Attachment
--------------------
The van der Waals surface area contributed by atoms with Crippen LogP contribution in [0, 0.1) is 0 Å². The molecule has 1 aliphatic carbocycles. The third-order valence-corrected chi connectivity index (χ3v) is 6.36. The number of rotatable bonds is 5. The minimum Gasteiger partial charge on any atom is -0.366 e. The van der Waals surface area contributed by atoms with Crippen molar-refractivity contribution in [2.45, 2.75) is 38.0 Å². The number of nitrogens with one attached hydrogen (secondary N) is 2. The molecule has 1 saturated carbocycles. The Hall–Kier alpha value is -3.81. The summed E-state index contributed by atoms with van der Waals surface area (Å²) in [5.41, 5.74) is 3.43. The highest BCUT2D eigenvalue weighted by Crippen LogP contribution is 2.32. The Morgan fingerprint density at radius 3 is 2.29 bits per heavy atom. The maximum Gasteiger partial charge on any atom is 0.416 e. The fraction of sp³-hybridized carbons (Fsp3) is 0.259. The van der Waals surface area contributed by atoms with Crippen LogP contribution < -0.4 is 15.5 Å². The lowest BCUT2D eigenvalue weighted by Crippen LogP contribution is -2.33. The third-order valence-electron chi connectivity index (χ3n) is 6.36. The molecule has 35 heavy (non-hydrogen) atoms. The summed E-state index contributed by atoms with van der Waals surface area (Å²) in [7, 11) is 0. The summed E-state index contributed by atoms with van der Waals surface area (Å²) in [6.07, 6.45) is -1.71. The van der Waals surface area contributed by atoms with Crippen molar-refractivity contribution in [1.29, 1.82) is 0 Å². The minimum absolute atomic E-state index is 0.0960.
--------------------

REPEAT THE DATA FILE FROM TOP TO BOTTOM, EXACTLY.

The van der Waals surface area contributed by atoms with Crippen LogP contribution in [0, 0.1) is 0 Å². The molecule has 1 aliphatic carbocycles. The third-order valence-corrected chi connectivity index (χ3v) is 6.36. The number of rotatable bonds is 5. The minimum Gasteiger partial charge on any atom is -0.366 e. The van der Waals surface area contributed by atoms with Crippen molar-refractivity contribution in [2.45, 2.75) is 38.0 Å². The number of nitrogens with one attached hydrogen (secondary N) is 2. The molecule has 1 saturated carbocycles. The Hall–Kier alpha value is -3.81. The summed E-state index contributed by atoms with van der Waals surface area (Å²) in [5.41, 5.74) is 3.43. The highest BCUT2D eigenvalue weighted by Crippen LogP contribution is 2.32. The Morgan fingerprint density at radius 3 is 2.29 bits per heavy atom. The maximum Gasteiger partial charge on any atom is 0.416 e. The fraction of sp³-hybridized carbons (Fsp3) is 0.259. The van der Waals surface area contributed by atoms with Crippen LogP contribution < -0.4 is 15.5 Å². The lowest BCUT2D eigenvalue weighted by Crippen LogP contribution is -2.33. The third-order valence-electron chi connectivity index (χ3n) is 6.36. The molecule has 35 heavy (non-hydrogen) atoms. The summed E-state index contributed by atoms with van der Waals surface area (Å²) in [7, 11) is 0. The summed E-state index contributed by atoms with van der Waals surface area (Å²) in [6.07, 6.45) is -1.71. The van der Waals surface area contributed by atoms with Crippen molar-refractivity contribution in [1.29, 1.82) is 0 Å². The minimum absolute atomic E-state index is 0.0960.